In presenting these observations of a series of 202 seasonal pollen hay-fever studies in 1923, none of which were complicated with food, epidermal or miscellaneous protein sensitivity, I will discuss, in detail, the technic of the various procedures employed in their diagnosis and treatment, as well as the results obtained.
Before one can undertake intelligently to diagnose and treat hay-fever, one must have a sound botanic knowledge of the region in which the hay-fever to be treated occurs. To obtain this information, it is necessary to make a complete survey of the flora in this particular locality, a chart being kept on which are noted the various pollen bearing plants, their seasons of pollination, the dates of the first and last pollination, their genera, and whether they are air-borne or insect pollinating. Since it is impossible for the clinician to do this, it becomes necessary to employ a competent botanist,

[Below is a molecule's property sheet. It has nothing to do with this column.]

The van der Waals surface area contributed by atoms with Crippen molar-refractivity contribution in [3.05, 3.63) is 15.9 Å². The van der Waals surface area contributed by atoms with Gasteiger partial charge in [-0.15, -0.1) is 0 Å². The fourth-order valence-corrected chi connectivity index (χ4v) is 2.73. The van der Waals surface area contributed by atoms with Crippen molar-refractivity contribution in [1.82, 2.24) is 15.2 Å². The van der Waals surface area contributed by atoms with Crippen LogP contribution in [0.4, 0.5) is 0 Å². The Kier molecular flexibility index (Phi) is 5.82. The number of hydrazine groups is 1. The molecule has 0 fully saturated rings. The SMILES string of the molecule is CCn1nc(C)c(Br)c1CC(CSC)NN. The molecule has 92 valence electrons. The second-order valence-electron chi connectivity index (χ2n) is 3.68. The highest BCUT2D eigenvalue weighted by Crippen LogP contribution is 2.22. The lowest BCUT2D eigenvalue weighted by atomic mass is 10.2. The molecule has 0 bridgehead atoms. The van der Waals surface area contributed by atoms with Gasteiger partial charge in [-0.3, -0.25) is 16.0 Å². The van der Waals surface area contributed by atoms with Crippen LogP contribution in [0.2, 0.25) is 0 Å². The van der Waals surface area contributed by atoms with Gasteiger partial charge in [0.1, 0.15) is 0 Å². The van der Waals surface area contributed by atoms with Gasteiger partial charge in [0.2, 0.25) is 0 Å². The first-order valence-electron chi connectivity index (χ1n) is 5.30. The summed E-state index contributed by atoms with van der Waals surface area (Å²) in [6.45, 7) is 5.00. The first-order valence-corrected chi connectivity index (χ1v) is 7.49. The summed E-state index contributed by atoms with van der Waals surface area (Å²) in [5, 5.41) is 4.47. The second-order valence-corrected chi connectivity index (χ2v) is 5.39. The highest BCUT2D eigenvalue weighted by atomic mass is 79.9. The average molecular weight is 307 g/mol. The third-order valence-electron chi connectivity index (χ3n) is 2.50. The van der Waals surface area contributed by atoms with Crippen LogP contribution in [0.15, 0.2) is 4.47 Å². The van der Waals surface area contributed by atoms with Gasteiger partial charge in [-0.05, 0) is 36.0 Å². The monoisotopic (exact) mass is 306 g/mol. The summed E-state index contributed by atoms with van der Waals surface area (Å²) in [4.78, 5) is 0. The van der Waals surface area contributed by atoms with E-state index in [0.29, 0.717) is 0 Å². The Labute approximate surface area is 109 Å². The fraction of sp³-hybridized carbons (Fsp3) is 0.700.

PINESS G. STUDY OF TWO HUNDRED AND TWO CASES OF HAY-FEVER. JAMA. 1925;84(8):584–587. doi:10.1001/jama.1925.02660340022009
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